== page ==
Azerbaijan-Armenia truce in trouble as Russia, Iran join talks
BAKU, Azerbaijan — Azerbaijan and Armenia on Thursday accused each other of violating a two-day-old cease-fire in Nagorno-Karabakh, while Russia and Iran joined diplomatic efforts to prevent a war that could destabilize the strategic Caucasus region.
Azerbaijan’s Defense Ministry said its troops returned fire after Armenian forces fired mortars and large-caliber machine guns at Azerbaijani military positions and populated areas. The Armenian side accused Azerbaijan of shelling its positions.
The intense skirmishes have threatened to derail the Russia-brokered cease-fire declared at midday Tuesday following the worst violence since a separatist war ended in 1994. That conflict left Nagorno-Karabakh, officially a part of Azerbaijan, under the control of local ethnic Armenian forces and the Armenian military. Armenian forces also occupy several areas outside the Karabakh region.
Azerbaijan’s Defense Ministry has said 31 of its soldiers have been killed since Saturday; Karabakh has acknowledged the loss of 30 and said 101 others have been wounded. Each party put enemy losses in the hundreds, claims that couldn’t be independently verified. Several civilians also have been killed on both sides.
The fighting has raised fears of a possible regional escalation, with Turkey strongly backing Azerbaijan and Russia obliged by a mutual security pact to protect Armenia.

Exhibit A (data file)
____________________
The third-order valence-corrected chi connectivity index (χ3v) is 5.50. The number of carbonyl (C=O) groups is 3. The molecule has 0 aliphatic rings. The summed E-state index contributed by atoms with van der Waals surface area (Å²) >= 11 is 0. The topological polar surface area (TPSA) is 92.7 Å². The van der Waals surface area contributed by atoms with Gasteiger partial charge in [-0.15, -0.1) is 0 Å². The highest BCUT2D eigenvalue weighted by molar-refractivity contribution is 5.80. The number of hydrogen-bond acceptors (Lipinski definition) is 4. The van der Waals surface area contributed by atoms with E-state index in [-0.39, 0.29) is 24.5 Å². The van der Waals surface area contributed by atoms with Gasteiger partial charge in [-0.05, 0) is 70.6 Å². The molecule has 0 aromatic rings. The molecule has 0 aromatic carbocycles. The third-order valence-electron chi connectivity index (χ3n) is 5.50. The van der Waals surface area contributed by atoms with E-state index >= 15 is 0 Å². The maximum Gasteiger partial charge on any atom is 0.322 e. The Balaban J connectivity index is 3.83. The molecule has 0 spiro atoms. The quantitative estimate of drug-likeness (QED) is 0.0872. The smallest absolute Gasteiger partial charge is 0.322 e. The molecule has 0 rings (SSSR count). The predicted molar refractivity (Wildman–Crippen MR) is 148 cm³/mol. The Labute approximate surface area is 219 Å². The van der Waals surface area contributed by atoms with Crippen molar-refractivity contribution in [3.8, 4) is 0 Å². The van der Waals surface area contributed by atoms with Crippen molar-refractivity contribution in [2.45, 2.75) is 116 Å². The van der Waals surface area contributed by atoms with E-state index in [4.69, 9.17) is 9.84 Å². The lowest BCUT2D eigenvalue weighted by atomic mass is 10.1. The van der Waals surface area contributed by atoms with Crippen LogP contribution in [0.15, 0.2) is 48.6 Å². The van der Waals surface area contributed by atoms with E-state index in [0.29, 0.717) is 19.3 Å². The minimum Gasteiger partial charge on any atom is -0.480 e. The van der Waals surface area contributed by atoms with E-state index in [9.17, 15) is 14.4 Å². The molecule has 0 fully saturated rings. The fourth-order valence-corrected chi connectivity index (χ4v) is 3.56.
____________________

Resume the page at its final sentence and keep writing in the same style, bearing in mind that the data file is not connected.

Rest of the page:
Russia also has sought to maintain friendly ties with energy-rich Azerbaijan and given it weapons in a bid to shore up its influence in the Caucasus region, a conduit for energy resources from the Caspian Sea to the West.
Russia also has acted as a mediator in the Nagorno-Karabakh peace talks along with the United States and France, which have dragged on since 1994 without any visible results.
But Russian Prime Minister Dmitry Medvedev said Thursday after a meeting with his Armenian counterpart that ‘‘there is no alternative to the current mechanism’’ for negotiating an end to the dispute, which is under the auspices of the Organization for Security and Cooperation in Europe.
It was not clear whether that stance would marginalize Iran’s role.
Adding to the uncertainty, Nagorno-Karabakh’s unrecognized president said his side must be involved in any solution.
‘‘I say once again that any initiative, so long as it is not made with the official participation of Nagorno-Karabakh, will not bring real results,’’ Bako Saakyan said at a news conference in Stepanakert, the region’s main city.
In Baku, Russian Foreign Minister Sergey Lavrov voiced hope that the cease-fire will hold and emphasized the need to get a political settlement.
‘‘Practically all components of an agreement are already on the table,’’ he said following talks with his counterparts from Azerbaijan and Iran in Baku, Azerbaijan’s capital.
Lavrov will talk about a diplomatic solution during meetings Friday with Armenia’s foreign minister.
For Iran, the Baku meeting was a chance to improve its sanction-stricken economic ties with neighboring countries. During their joint news conference, Iranian Foreign Minister Mohammad Javad Zarif focused on plans to boost cooperation with Azerbaijan and Russia on transport, energy and security issues.